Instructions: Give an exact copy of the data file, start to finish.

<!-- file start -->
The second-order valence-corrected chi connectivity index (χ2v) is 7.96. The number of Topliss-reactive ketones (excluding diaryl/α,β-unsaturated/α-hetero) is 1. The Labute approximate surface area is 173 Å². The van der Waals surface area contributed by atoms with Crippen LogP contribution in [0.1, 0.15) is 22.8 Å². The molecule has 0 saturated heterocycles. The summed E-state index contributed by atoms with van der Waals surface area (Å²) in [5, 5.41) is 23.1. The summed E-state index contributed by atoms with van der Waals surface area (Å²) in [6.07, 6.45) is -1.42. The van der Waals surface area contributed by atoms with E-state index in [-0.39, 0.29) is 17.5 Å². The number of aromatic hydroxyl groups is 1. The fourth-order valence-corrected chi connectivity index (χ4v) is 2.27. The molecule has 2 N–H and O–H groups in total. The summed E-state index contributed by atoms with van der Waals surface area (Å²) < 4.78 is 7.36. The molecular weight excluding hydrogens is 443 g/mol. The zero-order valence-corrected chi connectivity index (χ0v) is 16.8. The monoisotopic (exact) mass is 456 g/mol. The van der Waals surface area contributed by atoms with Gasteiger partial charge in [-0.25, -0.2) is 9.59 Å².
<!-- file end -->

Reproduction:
The second-order valence-corrected chi connectivity index (χ2v) is 7.96. The number of Topliss-reactive ketones (excluding diaryl/α,β-unsaturated/α-hetero) is 1. The Labute approximate surface area is 173 Å². The van der Waals surface area contributed by atoms with Crippen LogP contribution in [0.1, 0.15) is 22.8 Å². The molecule has 0 saturated heterocycles. The summed E-state index contributed by atoms with van der Waals surface area (Å²) in [5, 5.41) is 23.1. The summed E-state index contributed by atoms with van der Waals surface area (Å²) in [6.07, 6.45) is -1.42. The van der Waals surface area contributed by atoms with E-state index in [-0.39, 0.29) is 17.5 Å². The number of aromatic hydroxyl groups is 1. The fourth-order valence-corrected chi connectivity index (χ4v) is 2.27. The molecule has 2 N–H and O–H groups in total. The summed E-state index contributed by atoms with van der Waals surface area (Å²) < 4.78 is 7.36. The molecular weight excluding hydrogens is 443 g/mol. The zero-order valence-corrected chi connectivity index (χ0v) is 16.8. The monoisotopic (exact) mass is 456 g/mol. The van der Waals surface area contributed by atoms with Gasteiger partial charge in [-0.25, -0.2) is 9.59 Å².